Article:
Thursday, September 15, 2011

SAT scores fall to new lows

Every year, more than 1.5 million high school students take the SAT -- the test used by most selective colleges to assist in enrollment decisions. According to headlines this week, the scores for the class of 2011 were the lowest ever recorded.

There are a few ways to spin this. A positive one is that the number of people taking the test has been increasing, and this larger pool of young people has far more diverse backgrounds in the past. The proportion of test-takers who are minorities has risen, as has the proportion who speak English as a second language, and the proportion who qualified to have the test fee waived. American young people seem to be absorbing the message that going to college matters, and in order to have the option of going to college, you often need to take either the SAT or ACT. This is roughly the same statistical phenomenon which would have shown falling wages when women entered the workforce in droves. You could focus on the falling wages, or you could say hey, look at all these people without a work history who are getting a foothold in the economy and are diversifying the job market.

However, there's a limit to this positive spin. Because it would be even better if scores were rising and the test-takers were becoming more diverse. To some degree, falling test scores mean what they show. Among the American young people who consider themselves college material, most are not in fact prepared for college. The College Board says students need to score a 1550 out of 2400 to have a 65% chance of getting at least a B-minus average during their first year of college. Only 43% of test-takers met that threshold.

The question of why they don't meet it is obviously the one that has been bedeviling the public for years. America spends quite a bit of money per pupil -- more than many countries that do better -- and doesn't seem to be getting the right return on investment. There's a profound anti-intellectual culture many places, where "high school" conjures up images of football and prom rather than college readiness. Fingers can be pointed many places. Parents don't care. Kids watch too much TV. School is too short. We need more excellent teachers. Bright students need to be challenged; failing kids need to be put back on track.

But regardless of the blame, the issue is a fairly tragic one, because we are increasingly living in a bifurcated economy. There is both a talent shortage and widespread unemployment. Wages for medium- and low-skilled workers are stalling (with household incomes now stuck at 1996 levels) and yet companies that require very specific specialized skills (say, Google) are throwing money and perks at their hires. The best solution to the jobs crisis would be to have more young people falling into the latter category. Judging by the new SAT results, it just doesn't seem to be happening.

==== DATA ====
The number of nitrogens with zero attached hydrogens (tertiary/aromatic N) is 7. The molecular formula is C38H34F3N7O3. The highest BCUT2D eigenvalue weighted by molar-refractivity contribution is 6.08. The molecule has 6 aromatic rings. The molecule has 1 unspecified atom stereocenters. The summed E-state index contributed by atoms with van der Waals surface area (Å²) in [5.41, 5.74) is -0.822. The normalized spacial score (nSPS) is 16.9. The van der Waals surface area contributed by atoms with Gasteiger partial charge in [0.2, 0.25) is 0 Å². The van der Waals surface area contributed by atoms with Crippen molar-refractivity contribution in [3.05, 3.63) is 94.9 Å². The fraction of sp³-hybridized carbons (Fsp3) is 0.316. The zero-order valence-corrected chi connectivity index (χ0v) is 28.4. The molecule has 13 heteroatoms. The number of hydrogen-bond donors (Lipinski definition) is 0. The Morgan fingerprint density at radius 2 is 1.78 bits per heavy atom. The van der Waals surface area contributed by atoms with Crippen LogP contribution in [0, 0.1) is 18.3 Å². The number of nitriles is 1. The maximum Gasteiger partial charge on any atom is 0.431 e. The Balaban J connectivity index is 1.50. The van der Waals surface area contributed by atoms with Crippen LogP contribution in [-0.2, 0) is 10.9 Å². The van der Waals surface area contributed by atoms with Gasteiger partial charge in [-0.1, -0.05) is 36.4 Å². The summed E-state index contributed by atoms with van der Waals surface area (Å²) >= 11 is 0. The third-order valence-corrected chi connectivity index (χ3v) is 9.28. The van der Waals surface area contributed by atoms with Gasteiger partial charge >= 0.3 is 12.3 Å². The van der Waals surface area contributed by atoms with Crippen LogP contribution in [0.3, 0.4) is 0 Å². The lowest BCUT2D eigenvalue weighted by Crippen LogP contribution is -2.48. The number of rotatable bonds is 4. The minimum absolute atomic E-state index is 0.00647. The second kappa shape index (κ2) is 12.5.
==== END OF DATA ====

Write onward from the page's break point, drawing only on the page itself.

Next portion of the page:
5 comments:

Asianmommy said...

Part of the problem is the "Too Cool For School" attitude that is prevalent in the US. Unfortunately, studying is just not cool. How do we go about changing this?

Anonymous said...

This is just my humble opinion; I did not receive my education in US, but managed to take a degree course associated with one of the universities in US. From my experience and what I saw from my son's school work, I felt that the schools in US is not giving the kids enough work and push them to a higher level. Why are our kids not performing better when we have better facilities, teachers and environment? Even the ratio of students to teacher is much higher outside US. My elementary school had 44 students in a class with one teacher. With that said, our kids are capable of doing better, but we are not pushing them hard enough. I am not saying we should push them so hard like some other countries parents, just they sure can take a little more push.

JP said...

"But regardless of the blame, the issue is a fairly tragic one, because we are increasingly living in a bifurcated economy. There is both a talent shortage and widespread unemployment. Wages for medium- and low-skilled workers are stalling (with household incomes now stuck at 1996 levels) and yet companies that require very specific specialized skills (say, Google) are throwing money and perks at their hires."

You only need so many people to program at Google.

And we have massive unemployment because the entire economy is complete debt-saturated and all of the manufacturing is being done in China.

We've been producing much more stuff than we've actually needed for years.

The "jobs" that have been created since 2000 were based on the mass fraud in the housing market.

Aurora Orsini said...

Maybe this means we need to take a look at the policies on education. Students change through time, and the methods that worked before may not be yielding the same result today.

Evan Adams said...

On the subject of "you only need so many people to program at Google", it's worth noting that they have a tendency to "buy up" talented programmers that they don't actually need, just so that other companies won't get them. They make so much money through ad revenue that they can do basically whatever they want, including hiring superfluous programmers. Or making them less superfluous by being like "here is all the money, some state of the art facilities, and calibrated food that you don't have to think about. Do something cool." and then hoping it turns into a useful thing.